Emotions are complex, sometimes not at all easy to unravel.
We can have apparently contradictory emotions simultaneously: great respect for another in authority and a submerged, vile, competitive scorn. One familiar emotion might embrace another in a surprising embrace. We might think that grief and love are quite distinct: love is joyful, grief is sad. But are these two always distinct? Could grief be an expression of love? Could grief embrace love?
We don’t grieve the loss of things we despise. We grieve only the loss of things we love. Think of grief as an expression of love, love of something or someone now lost.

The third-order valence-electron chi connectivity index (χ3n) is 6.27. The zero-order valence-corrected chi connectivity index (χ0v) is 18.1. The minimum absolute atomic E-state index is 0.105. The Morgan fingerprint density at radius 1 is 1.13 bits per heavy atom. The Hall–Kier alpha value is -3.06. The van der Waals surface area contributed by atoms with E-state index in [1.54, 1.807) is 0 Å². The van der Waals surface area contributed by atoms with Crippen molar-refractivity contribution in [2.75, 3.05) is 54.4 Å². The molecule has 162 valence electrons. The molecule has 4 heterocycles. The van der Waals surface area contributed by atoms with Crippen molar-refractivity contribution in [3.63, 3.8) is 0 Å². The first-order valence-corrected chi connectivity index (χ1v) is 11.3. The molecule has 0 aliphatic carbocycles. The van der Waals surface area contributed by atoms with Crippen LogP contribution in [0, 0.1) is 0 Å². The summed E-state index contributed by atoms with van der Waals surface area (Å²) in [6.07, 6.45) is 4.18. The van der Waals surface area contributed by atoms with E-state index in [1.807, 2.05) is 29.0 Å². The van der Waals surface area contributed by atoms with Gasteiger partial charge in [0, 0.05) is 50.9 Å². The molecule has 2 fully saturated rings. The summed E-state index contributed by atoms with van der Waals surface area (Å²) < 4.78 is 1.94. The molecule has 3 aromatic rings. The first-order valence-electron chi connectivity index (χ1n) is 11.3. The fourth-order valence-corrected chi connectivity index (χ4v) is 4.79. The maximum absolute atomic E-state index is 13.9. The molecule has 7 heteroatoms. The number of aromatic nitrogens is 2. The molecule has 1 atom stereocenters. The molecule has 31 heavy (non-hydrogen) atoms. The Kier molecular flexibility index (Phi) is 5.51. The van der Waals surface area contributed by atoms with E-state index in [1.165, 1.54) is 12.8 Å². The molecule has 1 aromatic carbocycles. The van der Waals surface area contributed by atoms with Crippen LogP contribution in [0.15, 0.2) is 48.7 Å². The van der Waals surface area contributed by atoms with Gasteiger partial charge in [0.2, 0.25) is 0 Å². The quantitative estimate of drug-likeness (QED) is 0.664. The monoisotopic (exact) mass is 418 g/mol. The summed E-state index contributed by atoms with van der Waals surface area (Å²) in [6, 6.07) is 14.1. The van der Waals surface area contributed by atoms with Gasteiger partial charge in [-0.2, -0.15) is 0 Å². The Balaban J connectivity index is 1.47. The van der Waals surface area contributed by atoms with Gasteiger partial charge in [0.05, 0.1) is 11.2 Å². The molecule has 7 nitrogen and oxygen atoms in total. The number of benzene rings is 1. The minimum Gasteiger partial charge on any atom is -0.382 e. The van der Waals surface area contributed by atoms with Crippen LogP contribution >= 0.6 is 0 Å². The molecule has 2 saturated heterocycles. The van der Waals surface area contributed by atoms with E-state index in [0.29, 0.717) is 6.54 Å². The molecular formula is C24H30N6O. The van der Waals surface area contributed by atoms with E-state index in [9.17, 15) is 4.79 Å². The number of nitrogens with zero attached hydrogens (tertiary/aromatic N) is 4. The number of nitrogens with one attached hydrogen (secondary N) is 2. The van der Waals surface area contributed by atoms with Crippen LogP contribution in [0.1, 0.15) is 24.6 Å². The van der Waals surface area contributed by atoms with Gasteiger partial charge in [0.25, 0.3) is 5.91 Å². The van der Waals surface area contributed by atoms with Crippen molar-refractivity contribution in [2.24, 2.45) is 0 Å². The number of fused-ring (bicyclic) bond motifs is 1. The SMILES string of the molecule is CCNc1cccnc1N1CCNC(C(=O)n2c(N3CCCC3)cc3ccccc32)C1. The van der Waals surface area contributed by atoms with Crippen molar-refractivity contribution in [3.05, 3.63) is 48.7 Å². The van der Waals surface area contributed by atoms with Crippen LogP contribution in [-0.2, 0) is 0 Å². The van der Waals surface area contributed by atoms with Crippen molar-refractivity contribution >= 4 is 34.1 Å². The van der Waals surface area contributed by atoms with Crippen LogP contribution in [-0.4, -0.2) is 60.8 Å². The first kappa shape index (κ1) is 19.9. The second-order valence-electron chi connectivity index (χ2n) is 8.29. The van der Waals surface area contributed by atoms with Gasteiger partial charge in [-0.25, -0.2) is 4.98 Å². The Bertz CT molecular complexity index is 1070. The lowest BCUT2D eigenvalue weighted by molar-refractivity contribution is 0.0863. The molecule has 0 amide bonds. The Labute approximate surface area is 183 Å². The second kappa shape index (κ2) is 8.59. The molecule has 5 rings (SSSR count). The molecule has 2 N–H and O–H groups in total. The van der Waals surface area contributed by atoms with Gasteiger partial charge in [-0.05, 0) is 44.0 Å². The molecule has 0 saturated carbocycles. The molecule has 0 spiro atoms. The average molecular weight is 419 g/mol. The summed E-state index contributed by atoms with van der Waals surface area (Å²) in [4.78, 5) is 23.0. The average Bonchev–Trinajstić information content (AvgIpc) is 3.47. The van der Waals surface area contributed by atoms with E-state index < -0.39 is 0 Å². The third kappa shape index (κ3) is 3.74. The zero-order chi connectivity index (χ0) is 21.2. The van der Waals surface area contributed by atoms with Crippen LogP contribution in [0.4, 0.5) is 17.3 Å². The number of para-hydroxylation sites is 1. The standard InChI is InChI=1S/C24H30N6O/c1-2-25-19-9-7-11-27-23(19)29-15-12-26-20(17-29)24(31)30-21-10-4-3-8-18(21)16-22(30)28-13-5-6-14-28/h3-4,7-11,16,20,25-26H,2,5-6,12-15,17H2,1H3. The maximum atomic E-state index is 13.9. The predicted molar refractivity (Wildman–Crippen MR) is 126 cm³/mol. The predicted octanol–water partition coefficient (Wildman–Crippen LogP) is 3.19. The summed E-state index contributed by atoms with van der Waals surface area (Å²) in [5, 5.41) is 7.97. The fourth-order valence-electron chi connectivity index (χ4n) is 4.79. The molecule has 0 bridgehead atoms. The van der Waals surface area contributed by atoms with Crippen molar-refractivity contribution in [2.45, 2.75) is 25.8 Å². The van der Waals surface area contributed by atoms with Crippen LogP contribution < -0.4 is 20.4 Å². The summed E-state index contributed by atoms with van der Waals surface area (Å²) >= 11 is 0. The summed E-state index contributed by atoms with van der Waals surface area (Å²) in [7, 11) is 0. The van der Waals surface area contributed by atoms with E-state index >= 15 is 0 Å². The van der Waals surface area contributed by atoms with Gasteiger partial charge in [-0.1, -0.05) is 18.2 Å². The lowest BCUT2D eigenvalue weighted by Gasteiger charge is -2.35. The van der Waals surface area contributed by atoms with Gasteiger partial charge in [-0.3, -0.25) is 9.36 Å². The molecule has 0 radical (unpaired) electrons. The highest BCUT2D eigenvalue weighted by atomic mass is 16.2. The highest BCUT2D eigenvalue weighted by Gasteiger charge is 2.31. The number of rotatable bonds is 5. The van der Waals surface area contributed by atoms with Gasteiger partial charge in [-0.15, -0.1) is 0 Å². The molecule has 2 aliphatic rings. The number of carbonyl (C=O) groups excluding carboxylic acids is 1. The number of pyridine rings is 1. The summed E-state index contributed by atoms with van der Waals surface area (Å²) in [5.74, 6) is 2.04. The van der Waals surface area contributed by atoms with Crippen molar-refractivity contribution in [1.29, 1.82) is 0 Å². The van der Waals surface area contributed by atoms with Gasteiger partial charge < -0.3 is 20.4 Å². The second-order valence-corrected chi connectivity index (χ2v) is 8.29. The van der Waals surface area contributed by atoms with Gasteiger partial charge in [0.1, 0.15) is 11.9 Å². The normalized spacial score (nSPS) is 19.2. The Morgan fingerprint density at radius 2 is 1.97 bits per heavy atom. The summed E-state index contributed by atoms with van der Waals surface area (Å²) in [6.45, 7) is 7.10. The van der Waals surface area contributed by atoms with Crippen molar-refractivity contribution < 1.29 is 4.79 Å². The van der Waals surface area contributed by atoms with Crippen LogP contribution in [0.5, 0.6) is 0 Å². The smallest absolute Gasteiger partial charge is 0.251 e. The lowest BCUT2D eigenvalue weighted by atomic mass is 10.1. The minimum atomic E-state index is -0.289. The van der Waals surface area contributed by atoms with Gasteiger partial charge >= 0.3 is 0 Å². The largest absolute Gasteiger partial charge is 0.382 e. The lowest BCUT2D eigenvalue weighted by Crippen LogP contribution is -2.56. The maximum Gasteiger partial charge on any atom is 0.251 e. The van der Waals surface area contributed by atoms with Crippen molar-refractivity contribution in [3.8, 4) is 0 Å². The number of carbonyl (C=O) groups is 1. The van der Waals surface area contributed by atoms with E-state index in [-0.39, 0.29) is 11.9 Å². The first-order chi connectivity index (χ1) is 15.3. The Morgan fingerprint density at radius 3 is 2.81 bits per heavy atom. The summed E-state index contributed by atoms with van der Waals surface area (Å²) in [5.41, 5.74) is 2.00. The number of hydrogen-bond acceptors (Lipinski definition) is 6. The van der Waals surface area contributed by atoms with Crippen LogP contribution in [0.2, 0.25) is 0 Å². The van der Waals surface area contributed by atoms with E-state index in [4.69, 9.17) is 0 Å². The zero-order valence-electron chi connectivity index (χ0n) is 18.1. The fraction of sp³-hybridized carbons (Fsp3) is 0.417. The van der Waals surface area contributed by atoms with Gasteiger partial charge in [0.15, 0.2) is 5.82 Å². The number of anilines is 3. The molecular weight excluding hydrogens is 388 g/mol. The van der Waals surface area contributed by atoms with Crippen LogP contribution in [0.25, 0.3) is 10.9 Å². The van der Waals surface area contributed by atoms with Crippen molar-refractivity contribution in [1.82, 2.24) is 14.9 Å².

Grief is not an unhappy love, in the sense of a love lost or unreciprocated. It’s sadness at loss of someone or something still loved. What’s unhappy is the sense of loss. What’s happy is the sense of love for someone or something that is worthy even in its absence.
We find it hard to see two apparently opposed feelings — love and grief — as inexorably entwined. To see a memorial service as a place for grief — even keening or wailing — seems to rule out seeing it as a place to celebrate a life. Of course a memorial service ought to express both grief and celebration — sadness at a great loss and happiness at the love we have for he or she now passed. Catholic services, at least in Ireland, used to begin with wild keening and then morph into wild drinking and dancing.